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John Appleby on the impact of the economic downturn on health care

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John Appleby, Chief Ecomonist at The King's Fund, discusses the impact of the economic downturn on health care, as part of The King's Fund Annual Conference.

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John Appleby on the impact of the economic downturn on health care

  1. 1. Implications of a recession for the NHS: A freeze…or worse? Prof John Appleby Chief Economist
  2. 2. • Lehman Brothers – Failed • Bear Stearns – Taken over • RBS – Bailed out • Lloyds TSB – Bailed out • Citibank – Bailed out • AIG – Bailed out • Fannie Mae – Bailed out • Freddie Mac – Bailed out • Bank of America – Bailed out • Northern Rock – Nationalised • Bradford & Bingley – Nationalised • HBOS – Taken over • Merrill Lynch – Taken over • Alliance & Leicester – Taken over
  3. 3. Bail outs and rescue packages…..
  4. 4. NIESR recession tracker
  5. 5. Public sector net debt projections (IFS)
  6. 6. ‘Fiscal tightening’ options and government net debt
  7. 7. “If the Treasury’s analysis in Budget 2009 is correct, the crux of the fiscal problem is that the amount the Government will need to borrow to bridge the gap between its spending and tax revenue once the economy has recovered is around 6.4% of national income (or £90 billion a year in today’s terms) larger than it thought in Budget 2008. Leaving this increase in the structural deficit unaddressed would see public sector net debt rise to unsustainable levels, even if borrowing costs stay low. The costs of the Government’s financial rescues, the temporary increase in borrowing during the recession, and the costs of the temporary fiscal stimulus package all push the peak level of debt higher, but they are of (at best) second-order importance in determining the broad trajectory of the debt burden.” Source: Britain’s fiscal squeeze: The choices ahead. IFS September 2009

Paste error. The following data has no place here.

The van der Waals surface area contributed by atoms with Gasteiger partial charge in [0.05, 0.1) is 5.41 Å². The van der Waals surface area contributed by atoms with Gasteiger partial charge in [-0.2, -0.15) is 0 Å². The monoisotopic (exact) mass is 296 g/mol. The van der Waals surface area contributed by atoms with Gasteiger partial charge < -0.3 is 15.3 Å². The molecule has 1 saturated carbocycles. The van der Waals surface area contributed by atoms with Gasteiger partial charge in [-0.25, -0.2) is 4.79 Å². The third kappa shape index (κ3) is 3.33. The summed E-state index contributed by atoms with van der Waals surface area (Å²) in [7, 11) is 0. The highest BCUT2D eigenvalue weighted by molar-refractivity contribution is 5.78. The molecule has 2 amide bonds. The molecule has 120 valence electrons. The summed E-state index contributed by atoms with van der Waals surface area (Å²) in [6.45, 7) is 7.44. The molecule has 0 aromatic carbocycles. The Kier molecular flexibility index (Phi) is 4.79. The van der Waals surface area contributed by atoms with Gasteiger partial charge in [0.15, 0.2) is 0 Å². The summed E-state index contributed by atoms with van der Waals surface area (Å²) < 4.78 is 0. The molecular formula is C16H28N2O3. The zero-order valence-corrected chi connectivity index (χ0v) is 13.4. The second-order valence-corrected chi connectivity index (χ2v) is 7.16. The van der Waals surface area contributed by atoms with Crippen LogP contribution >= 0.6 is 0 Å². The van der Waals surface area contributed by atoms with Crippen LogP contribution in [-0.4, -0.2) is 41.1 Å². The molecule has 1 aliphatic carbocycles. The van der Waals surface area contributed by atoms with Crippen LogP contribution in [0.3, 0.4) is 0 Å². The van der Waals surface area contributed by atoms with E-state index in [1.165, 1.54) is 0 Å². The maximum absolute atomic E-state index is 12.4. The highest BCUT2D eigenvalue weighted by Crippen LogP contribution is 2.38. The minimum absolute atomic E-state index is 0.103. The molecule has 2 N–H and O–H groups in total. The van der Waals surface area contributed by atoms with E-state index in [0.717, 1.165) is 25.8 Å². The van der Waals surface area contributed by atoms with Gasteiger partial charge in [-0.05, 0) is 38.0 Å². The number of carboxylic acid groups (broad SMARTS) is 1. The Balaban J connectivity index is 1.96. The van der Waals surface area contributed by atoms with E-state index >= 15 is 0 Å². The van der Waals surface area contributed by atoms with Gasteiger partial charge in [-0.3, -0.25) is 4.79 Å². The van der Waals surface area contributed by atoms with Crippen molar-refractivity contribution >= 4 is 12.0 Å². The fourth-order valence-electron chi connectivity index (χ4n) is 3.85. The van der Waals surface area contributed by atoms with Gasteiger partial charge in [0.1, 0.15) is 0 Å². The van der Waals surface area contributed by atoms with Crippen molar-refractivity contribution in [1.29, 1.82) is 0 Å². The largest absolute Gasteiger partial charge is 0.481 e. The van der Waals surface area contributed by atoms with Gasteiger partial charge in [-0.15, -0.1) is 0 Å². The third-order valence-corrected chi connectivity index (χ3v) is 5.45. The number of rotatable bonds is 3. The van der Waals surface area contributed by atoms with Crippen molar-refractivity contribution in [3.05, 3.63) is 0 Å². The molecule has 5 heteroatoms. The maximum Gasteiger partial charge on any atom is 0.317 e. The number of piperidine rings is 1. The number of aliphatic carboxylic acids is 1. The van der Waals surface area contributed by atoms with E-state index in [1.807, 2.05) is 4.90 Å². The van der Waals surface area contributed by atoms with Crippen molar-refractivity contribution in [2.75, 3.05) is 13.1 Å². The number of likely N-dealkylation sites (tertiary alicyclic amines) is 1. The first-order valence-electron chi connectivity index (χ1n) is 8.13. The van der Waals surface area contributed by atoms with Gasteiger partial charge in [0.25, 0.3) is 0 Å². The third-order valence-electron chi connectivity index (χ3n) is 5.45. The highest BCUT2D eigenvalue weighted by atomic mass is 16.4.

8. 8. NHS funding and previous recessions
  9. 9. Future NHS funding
  10. 10. 2.5% a year is 1.5 ppts below long run average No six year period in history of NHS No six year period with real reductions of zero growth in each year history of NHS
  11. 11. Funding the scenarios… • Impact on other spending departments • Consequences for taxation
  12. 12. And I just repeat to you that We are committed to real- our aim, our plans are to terms growth in the NHS. increase National Health George Osborne and David Service expenditure every Cameron have gone out on a year, not just on the basis limb. They have said we are of cash, but on the basis not going to cut the NHS. of real-term increases in the National Health Service
  13. 13. 1.5% for other departments, 3% for NHS = £17.1 billion tax rise. £540 per family, 4% on VAT
  14. 14. Filling the gap? • Tax increases/cuts in other departments? • A bigger bang per NHS buck….
  15. 15. Year/period Annual productivity gains required to close funding gap Average annual change (Per Total for period (Money, £millions, cent) 2010/11 prices) Arctic Cold Tepid Arctic Cold Tepid Fully Engaged 2011-2013 8.0 6.0 4.0 25,398 19,048 12,699 2014-2016 6.8 5.8 2.8 21,588 18,413 8,889 Whole period 7.4 5.9 3.4 46,986 37,462 21,588 Solid Progress 2011-2013 8.3 6.3 4.3 26,350 20,001 13,651 2014-2016 7.1 6.1 3.1 22,541 19,366 9,842 Whole period 7.7 6.2 3.7 48,891 39,367 23,493 Slow Uptake 2011-2013 8.2 6.2 4.2 26,033 19,683 13,334 2014-2016 6.8 5.8 2.8 21,429 18,255 8,730 Whole period 7.5 6.0 3.5 47,462 37,938 22,064
  16. 16. ‘How cold will it be? Prospects for NHS funding: 2011-2017’ King’s Fund/Institute for Fiscal Studies www.kingsfund.org.uk www.ifs.org.uk

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